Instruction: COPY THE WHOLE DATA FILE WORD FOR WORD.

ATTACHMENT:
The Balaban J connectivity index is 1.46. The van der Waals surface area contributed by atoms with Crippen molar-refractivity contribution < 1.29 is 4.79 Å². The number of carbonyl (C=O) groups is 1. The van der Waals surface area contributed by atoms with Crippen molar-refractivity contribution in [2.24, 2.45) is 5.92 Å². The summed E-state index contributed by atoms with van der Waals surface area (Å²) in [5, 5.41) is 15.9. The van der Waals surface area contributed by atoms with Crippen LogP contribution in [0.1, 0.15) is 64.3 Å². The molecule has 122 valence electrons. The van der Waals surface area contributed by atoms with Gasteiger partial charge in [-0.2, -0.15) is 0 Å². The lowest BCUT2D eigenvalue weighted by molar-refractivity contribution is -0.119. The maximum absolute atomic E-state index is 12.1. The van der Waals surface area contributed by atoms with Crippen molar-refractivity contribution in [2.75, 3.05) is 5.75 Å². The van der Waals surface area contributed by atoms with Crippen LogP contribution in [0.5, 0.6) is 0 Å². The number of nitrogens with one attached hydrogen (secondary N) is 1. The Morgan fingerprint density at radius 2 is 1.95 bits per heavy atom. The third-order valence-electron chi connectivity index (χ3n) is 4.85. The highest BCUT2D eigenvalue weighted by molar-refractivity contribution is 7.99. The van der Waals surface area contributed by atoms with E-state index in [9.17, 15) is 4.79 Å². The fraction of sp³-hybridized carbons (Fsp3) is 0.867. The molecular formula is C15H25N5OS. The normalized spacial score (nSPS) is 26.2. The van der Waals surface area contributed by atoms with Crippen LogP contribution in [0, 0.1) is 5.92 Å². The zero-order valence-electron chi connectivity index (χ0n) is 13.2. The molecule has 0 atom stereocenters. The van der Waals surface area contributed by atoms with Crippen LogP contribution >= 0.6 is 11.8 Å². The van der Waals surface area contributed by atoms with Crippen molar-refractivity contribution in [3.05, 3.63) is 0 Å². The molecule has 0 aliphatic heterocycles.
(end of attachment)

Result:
The Balaban J connectivity index is 1.46. The van der Waals surface area contributed by atoms with Crippen molar-refractivity contribution < 1.29 is 4.79 Å². The number of carbonyl (C=O) groups is 1. The van der Waals surface area contributed by atoms with Crippen molar-refractivity contribution in [2.24, 2.45) is 5.92 Å². The summed E-state index contributed by atoms with van der Waals surface area (Å²) in [5, 5.41) is 15.9. The van der Waals surface area contributed by atoms with Crippen LogP contribution in [0.1, 0.15) is 64.3 Å². The molecule has 122 valence electrons. The van der Waals surface area contributed by atoms with Gasteiger partial charge in [-0.2, -0.15) is 0 Å². The lowest BCUT2D eigenvalue weighted by molar-refractivity contribution is -0.119. The maximum absolute atomic E-state index is 12.1. The van der Waals surface area contributed by atoms with Crippen molar-refractivity contribution in [2.75, 3.05) is 5.75 Å². The van der Waals surface area contributed by atoms with Crippen LogP contribution in [0.5, 0.6) is 0 Å². The number of nitrogens with one attached hydrogen (secondary N) is 1. The Morgan fingerprint density at radius 2 is 1.95 bits per heavy atom. The third-order valence-electron chi connectivity index (χ3n) is 4.85. The highest BCUT2D eigenvalue weighted by molar-refractivity contribution is 7.99. The van der Waals surface area contributed by atoms with E-state index in [9.17, 15) is 4.79 Å². The fraction of sp³-hybridized carbons (Fsp3) is 0.867. The molecular formula is C15H25N5OS. The normalized spacial score (nSPS) is 26.2. The van der Waals surface area contributed by atoms with Crippen LogP contribution in [0, 0.1) is 5.92 Å². The zero-order valence-electron chi connectivity index (χ0n) is 13.2. The molecule has 0 atom stereocenters. The van der Waals surface area contributed by atoms with Crippen LogP contribution >= 0.6 is 11.8 Å². The van der Waals surface area contributed by atoms with Crippen molar-refractivity contribution in [3.05, 3.63) is 0 Å². The molecule has 0 aliphatic heterocycles.